Is Our Environment ‘Real’?

Saga Foss

June 9, 2023

From a young age, we are taught to believe that the world around us is accurate. We interact with physical objects and experience sensations that seem undeniable proof of the reality of our environment. However, as we grow older and learn more about the nature of reality and the limitations of our perception, we question whether the world we perceive is real.

Philosophers have debated the concept of reality for centuries. Some argue that reality is objective, existing independently of our perceptions and beliefs. Others contend that reality is subjective and exists only in our minds.
To understand this better, let us delve into the various arguments on the subject.

The Argument for Objectivity

The objective view of reality suggests that the world exists independently of our perceptions and beliefs. According to this view, a single reality exists regardless of what any individual thinks or feels about it.

This idea is based on the assumption that physical objects have an inherent existence outside our minds. In other words, things exist whether or not anyone observes them. This perspective is often associated with scientific realism, which holds that the laws of physics governing the universe are objective and universal.

Proponents of objectivity point out that while our perceptions may be imperfect, they are still based on physical interactions with the world. We can see, touch, and manipulate objects, and these experiences are grounded in physical reality.

The Argument for Subjectivity

On the other hand, proponents of subjectivity argue that our perceptions of reality are entirely subjective and constructed by our minds. They point out that our senses are limited and easily deceived and, therefore, cannot accurately represent the world.

This view is often associated with idealism, which suggests that reality exists only in our minds and that physical objects merely represent our mental constructs. Idealists argue that the mind actively creates the reality we experience rather than simply perceiving it.

Critics of idealism argue that it fails to account for the consistency and predictability of physical laws. They point out that if reality were purely subjective, the laws of physics would constantly change based on individual perceptions.

The Argument for Simulation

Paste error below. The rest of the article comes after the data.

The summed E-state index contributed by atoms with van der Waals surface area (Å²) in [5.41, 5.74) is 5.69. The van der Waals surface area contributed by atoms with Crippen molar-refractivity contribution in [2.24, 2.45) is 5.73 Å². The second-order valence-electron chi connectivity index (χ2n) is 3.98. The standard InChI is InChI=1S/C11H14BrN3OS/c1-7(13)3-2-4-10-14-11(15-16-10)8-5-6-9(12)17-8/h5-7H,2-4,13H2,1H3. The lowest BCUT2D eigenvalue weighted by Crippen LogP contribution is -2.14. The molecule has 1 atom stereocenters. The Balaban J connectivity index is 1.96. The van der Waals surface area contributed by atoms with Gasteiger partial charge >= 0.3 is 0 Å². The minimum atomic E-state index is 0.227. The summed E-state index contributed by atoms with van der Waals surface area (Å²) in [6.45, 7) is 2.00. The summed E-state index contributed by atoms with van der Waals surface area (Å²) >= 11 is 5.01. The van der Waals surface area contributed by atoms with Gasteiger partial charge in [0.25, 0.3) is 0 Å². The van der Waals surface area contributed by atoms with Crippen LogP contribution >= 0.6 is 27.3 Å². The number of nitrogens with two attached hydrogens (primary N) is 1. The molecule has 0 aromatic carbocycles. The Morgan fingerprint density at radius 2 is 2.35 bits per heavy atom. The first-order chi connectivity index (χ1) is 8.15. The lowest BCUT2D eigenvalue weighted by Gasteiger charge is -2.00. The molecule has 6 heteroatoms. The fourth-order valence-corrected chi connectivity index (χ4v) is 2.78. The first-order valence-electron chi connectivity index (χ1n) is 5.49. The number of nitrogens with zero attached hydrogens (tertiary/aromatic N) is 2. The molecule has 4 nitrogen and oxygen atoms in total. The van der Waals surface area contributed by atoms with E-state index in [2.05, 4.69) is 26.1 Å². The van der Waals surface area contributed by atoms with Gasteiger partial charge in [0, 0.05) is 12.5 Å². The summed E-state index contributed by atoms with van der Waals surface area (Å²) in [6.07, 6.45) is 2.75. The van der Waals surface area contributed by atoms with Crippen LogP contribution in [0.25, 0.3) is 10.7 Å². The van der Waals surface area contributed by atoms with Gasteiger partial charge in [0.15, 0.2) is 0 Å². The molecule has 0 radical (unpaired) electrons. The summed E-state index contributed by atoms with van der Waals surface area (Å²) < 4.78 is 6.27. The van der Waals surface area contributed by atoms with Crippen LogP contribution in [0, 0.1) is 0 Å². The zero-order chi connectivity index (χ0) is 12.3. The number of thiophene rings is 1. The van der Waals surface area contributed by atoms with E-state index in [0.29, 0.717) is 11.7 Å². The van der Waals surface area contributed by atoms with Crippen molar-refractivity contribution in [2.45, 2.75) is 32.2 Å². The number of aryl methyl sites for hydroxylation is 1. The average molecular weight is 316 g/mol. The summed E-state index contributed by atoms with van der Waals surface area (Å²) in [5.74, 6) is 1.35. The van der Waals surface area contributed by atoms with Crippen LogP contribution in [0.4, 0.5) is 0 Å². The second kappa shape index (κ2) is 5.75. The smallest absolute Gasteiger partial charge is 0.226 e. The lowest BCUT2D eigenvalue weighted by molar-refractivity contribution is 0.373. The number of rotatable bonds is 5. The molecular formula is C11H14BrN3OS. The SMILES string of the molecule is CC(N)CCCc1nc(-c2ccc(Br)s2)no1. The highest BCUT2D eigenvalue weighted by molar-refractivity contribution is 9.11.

A more recent argument complicates the debate even further – that our reality is a simulation created by a more advanced civilization. This idea is predicated on the exponential growth of technology and the concept of virtual reality.

Proponents of simulation theory suggest that it is highly likely that we are living in a simulation as opposed to physical reality. This may sound like science fiction, but some notable scientists, including Elon Musk and Neil deGrasse Tyson, have explored this possibility.

According to simulation theorists, the advanced civilization that created our simulated reality would control every aspect of our world, including the laws of physics, the behaviour of subatomic particles, and even our thoughts and emotions. In this scenario, everything we experience would be an illusion created by powerful computer algorithms.

While this may seem far-fetched, there are some intriguing arguments in support of simulation theory. For example, the fact that our universe obeys certain mathematical principles has led some to speculate that it could be a simulation running on a supercomputer.


So, is the world around us real? The answer, as with most philosophical questions, is complex. While proponents of objectivity argue that the world exists independently of our perceptions, those who believe in subjectivity suggest that our perceptions create our reality.

At the same time, simulation theory adds another layer of complexity, suggesting that our reality may be entirely imaginary. Ultimately, the nature of reality may be beyond our ability to comprehend fully.

What is clear, however, is that these debates provide fascinating insights into the limits of human knowledge and the complexities of perception. Whether or not the world is confirmed, our experience of it is undeniably rich and complex, and the pursuit of understanding it remains a fundamental human endeavour.